China will not devalue the yuan to boost its exports, Premier Li Keqiang said here Wednesday.
Last year, the international foreign exchange market experienced some volatility, and major currencies depreciated against the U.S. dollar, Li told a press conference after the close of the annual legislative session.
He added that the depreciation of the Chinese yuan against the dollar was quite modest. China has no intention of devaluing its currency to boost exports, as the move does no good for companies' transformation and upgrading, Li said.
China does not hope to be involved in any trade war either, because that is not good for the stability of the international trade and currency systems, Li added.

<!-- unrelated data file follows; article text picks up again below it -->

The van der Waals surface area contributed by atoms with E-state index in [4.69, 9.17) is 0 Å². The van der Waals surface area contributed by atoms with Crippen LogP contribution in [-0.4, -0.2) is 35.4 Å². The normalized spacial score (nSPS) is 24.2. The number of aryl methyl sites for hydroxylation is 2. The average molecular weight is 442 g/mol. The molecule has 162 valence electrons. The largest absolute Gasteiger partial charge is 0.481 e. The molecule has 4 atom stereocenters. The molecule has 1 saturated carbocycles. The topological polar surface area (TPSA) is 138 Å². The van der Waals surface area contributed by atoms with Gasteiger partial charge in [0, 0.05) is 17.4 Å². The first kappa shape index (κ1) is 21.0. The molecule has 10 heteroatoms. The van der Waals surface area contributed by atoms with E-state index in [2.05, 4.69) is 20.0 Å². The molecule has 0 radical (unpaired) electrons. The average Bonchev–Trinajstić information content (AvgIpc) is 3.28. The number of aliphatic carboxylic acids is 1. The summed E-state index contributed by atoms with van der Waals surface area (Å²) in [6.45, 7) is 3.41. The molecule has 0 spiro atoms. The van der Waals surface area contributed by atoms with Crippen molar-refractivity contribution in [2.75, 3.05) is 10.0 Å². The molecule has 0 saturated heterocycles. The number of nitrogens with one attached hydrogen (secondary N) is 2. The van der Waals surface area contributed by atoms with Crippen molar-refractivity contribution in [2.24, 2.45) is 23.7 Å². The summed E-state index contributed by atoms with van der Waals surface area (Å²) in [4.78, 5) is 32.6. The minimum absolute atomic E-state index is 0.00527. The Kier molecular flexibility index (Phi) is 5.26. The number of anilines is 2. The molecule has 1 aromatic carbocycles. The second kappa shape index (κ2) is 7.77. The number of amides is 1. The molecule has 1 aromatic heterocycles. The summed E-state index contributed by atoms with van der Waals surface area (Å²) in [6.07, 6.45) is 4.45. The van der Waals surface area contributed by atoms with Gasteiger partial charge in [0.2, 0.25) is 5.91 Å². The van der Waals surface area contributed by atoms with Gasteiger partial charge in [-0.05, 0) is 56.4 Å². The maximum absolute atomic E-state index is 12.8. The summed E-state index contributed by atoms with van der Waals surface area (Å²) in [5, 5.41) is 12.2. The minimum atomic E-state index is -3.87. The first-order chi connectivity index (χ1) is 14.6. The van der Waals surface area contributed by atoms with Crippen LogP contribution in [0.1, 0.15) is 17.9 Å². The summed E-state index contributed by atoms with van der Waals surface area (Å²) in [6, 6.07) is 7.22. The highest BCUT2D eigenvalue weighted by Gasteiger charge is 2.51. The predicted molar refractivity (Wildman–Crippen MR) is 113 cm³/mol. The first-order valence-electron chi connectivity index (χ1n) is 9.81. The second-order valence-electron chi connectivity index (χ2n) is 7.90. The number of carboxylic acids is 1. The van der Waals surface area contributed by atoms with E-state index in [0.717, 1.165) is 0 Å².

China will continue to push forward reform of its exchange rate formation mechanism, and follow a system of managed floating exchange rate determined by market supply and demand. As the floating band of the yuan widens, we have been able to maintain the RMB exchange rate broadly stable at a reasonable and equilibrium level thanks to the sound economic fundamentals, Li said.
"So we believe that China will be able to continue to contribute to the stability of the global currency system," said Li.
China still has the largest foreign exchange reserves in the world, sufficient to pay for imports and repay short-term external debts, Li said. "China's foreign exchange reserves are way above the international standard," said Li.
The RMB has solid presence in the international currency system and the RMB exchange rate will remain generally stable, according to Li.